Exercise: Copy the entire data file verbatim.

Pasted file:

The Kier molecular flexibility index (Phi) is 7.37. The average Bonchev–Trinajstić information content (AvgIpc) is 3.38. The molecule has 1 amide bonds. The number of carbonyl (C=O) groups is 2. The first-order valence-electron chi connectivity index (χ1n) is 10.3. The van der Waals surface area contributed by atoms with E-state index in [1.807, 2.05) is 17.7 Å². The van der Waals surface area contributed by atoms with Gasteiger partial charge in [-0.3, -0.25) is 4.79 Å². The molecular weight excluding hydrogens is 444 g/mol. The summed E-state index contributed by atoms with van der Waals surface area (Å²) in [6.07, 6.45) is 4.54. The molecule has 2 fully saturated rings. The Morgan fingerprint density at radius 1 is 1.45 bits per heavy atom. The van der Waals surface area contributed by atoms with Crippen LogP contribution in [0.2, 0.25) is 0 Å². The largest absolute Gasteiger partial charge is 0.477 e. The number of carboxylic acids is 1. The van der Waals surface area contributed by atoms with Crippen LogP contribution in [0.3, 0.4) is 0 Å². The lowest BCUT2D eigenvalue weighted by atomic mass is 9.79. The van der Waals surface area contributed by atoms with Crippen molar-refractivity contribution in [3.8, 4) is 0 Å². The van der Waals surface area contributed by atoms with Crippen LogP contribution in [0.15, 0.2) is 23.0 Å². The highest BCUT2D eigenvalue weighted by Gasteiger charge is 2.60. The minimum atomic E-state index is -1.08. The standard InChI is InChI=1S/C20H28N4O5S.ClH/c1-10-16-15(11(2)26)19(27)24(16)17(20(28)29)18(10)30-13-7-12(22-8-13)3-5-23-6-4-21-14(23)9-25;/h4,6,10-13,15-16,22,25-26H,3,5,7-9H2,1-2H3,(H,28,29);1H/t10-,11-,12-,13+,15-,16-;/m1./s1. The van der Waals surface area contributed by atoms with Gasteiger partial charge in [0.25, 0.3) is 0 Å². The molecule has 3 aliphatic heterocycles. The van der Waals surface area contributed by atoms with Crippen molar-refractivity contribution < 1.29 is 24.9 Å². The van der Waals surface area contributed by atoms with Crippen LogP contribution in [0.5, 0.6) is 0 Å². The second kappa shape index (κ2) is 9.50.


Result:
The Kier molecular flexibility index (Phi) is 7.37. The average Bonchev–Trinajstić information content (AvgIpc) is 3.38. The molecule has 1 amide bonds. The number of carbonyl (C=O) groups is 2. The first-order valence-electron chi connectivity index (χ1n) is 10.3. The van der Waals surface area contributed by atoms with E-state index in [1.807, 2.05) is 17.7 Å². The van der Waals surface area contributed by atoms with Gasteiger partial charge in [-0.3, -0.25) is 4.79 Å². The molecular weight excluding hydrogens is 444 g/mol. The summed E-state index contributed by atoms with van der Waals surface area (Å²) in [6.07, 6.45) is 4.54. The molecule has 2 fully saturated rings. The Morgan fingerprint density at radius 1 is 1.45 bits per heavy atom. The van der Waals surface area contributed by atoms with Crippen LogP contribution in [0.2, 0.25) is 0 Å². The largest absolute Gasteiger partial charge is 0.477 e. The number of carboxylic acids is 1. The van der Waals surface area contributed by atoms with Crippen LogP contribution in [0.3, 0.4) is 0 Å². The lowest BCUT2D eigenvalue weighted by atomic mass is 9.79. The van der Waals surface area contributed by atoms with Crippen molar-refractivity contribution in [3.8, 4) is 0 Å². The van der Waals surface area contributed by atoms with Crippen LogP contribution in [0.15, 0.2) is 23.0 Å². The highest BCUT2D eigenvalue weighted by Gasteiger charge is 2.60. The minimum atomic E-state index is -1.08. The standard InChI is InChI=1S/C20H28N4O5S.ClH/c1-10-16-15(11(2)26)19(27)24(16)17(20(28)29)18(10)30-13-7-12(22-8-13)3-5-23-6-4-21-14(23)9-25;/h4,6,10-13,15-16,22,25-26H,3,5,7-9H2,1-2H3,(H,28,29);1H/t10-,11-,12-,13+,15-,16-;/m1./s1. The van der Waals surface area contributed by atoms with Gasteiger partial charge in [0.25, 0.3) is 0 Å². The molecule has 3 aliphatic heterocycles. The van der Waals surface area contributed by atoms with Crippen molar-refractivity contribution < 1.29 is 24.9 Å². The van der Waals surface area contributed by atoms with Crippen LogP contribution in [0.5, 0.6) is 0 Å². The second kappa shape index (κ2) is 9.50.